The media organisation now known as Climate Home News has been publishing, in some form, for ten years. I have been part of the journey for the past seven and editor for one.
To mark the anniversary, founding editor Ed King shared some reflections on his six years at the helm. Here are mine.
Much has changed since Climate Home’s inception, in both climate and media.
In the climate space, the emphasis has shifted from negotiating an international deal to delivering it. The White House has swung from action to denial and back again. Public awareness and concern has surged as apocalyptic wildfires and flash floods make the gap between scientific necessity and realpolitik harder than ever to ignore.
In media, independent news websites have gone from being scrappy outsiders to established hubs, as innovation flourishes across an array of distribution channels. Legacy outlets are investing more than ever in climate reporting, while specialists are connecting directly with readers through newsletters on every niche from climate anxiety to the environmental impact of mining.
It is not a zero sum business. The biggest story of our time can have many tellers. But an increasingly crowded climate media landscape keeps us on our toes. We are competing for readers’ fragmented attention and various sources of funding to pay our wages.
We made our name as an authority on international climate diplomacy and negotiations. Following the Paris Agreement, the climate agenda rippled through all manner of institutions, including multilateral forums on shipping, aviation, biodiversity and trade. Climate Home kept track of these often arcane processes, while connecting them with people’s lived realities around the world.
Our publisher James Ramsey has backed this journalism throughout, often in challenging financial circumstances. His comment on the anniversary was: “I never thought we’d get there.”
To keep going and growing for the next decade, we need to know our place in the ecosystem.
This week’s climate news…
- Latest data shows rich countries little closer to $100bn climate finance promise
- Oil and SUVs: Why Canada’s emissions have risen since Trudeau took office
- EU commits €4 billion more to climate vulnerables, calls on the US to step up
- Leftwing victory in Norway election puts oil exit at the heart of coalition talks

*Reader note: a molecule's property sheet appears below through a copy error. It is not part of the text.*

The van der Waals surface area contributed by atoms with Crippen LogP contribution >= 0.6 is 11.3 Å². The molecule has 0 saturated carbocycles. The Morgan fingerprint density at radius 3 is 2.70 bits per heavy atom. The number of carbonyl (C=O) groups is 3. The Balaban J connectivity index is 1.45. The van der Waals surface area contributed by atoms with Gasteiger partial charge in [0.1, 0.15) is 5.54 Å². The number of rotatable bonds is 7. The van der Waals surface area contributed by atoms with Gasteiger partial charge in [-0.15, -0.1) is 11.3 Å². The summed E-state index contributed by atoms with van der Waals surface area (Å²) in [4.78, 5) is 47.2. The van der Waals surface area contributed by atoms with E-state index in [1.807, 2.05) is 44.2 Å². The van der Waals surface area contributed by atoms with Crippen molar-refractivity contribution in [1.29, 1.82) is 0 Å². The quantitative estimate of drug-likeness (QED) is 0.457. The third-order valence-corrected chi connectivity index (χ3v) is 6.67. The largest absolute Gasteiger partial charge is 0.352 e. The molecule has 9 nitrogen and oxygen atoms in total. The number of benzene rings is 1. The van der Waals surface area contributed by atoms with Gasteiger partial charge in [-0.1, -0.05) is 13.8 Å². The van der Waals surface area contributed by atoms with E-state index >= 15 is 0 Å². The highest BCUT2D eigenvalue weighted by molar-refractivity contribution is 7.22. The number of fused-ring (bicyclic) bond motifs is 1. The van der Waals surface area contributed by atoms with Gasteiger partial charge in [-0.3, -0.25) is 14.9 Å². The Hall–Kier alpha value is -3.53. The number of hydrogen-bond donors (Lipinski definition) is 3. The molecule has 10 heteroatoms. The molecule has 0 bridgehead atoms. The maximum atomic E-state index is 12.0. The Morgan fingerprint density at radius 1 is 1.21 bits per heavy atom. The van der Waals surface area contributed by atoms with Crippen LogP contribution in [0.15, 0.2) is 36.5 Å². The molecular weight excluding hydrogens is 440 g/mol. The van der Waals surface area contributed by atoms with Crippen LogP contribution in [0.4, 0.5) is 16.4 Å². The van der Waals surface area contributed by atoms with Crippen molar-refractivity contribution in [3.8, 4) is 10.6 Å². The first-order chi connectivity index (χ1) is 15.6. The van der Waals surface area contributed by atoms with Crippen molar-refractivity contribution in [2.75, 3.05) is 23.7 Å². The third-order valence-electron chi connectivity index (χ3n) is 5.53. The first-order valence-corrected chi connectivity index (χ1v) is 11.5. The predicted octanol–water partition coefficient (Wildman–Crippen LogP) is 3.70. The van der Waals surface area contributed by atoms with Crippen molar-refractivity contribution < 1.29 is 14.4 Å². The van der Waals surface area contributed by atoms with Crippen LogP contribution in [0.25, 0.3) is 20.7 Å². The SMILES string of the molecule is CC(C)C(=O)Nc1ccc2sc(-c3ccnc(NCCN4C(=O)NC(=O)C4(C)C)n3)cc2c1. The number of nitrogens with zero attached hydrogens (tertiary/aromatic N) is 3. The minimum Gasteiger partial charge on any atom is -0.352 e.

- Barbados pursues ‘Norwegian model’: going green at home and drilling for oil
- Conservationists set out ‘nature positive’ vision for global biodiversity deal
- Conservationists back indigenous peoples’ call to protect 80% of the Amazon by 2025
This year, we took some time in the team to codify our mission, vision and values. If that sounds more earnestly corporate than the publication’s freewheeling early days, well, it is. We’re not the new kid on the block any more. After a decade of solid journalism, we have a reputation to uphold.
So, the mission: to deliver original reporting that informs and inspires action to to tackle the global climate crisis.
The vision: become the go-to outlet for a global community of doers and thinkers seeking to deeply understand the political, social and economic drivers of the climate crisis and climate action.
The values: I won’t go into all seven here but collaboration, editorial integrity and an international outlook are central.
And we asked you, the audience, for your views. What we heard is that you find stories on Climate Home News that are not reported anywhere else, you trust us to be accurate and clear, and that many of you use the news in your paid work or voluntary activism.
We also heard your suggestions to serve you better. You asked for more reporting from developing countries, visualisation of data and opportunities to connect with others in the community through events, among other things. That feedback is all going into our strategic planning.
For me, ten years is something to celebrate – but our work here is far from done. While journalism cannot fix the climate, it is a vital part of the solution: confronting inertia and obstruction, exploring tensions and tradeoffs between conflicting agendas, amplifying marginalised voices and highlighting transformative action.
I hope Climate Home will still be going strong in 2031 and you will come along with us.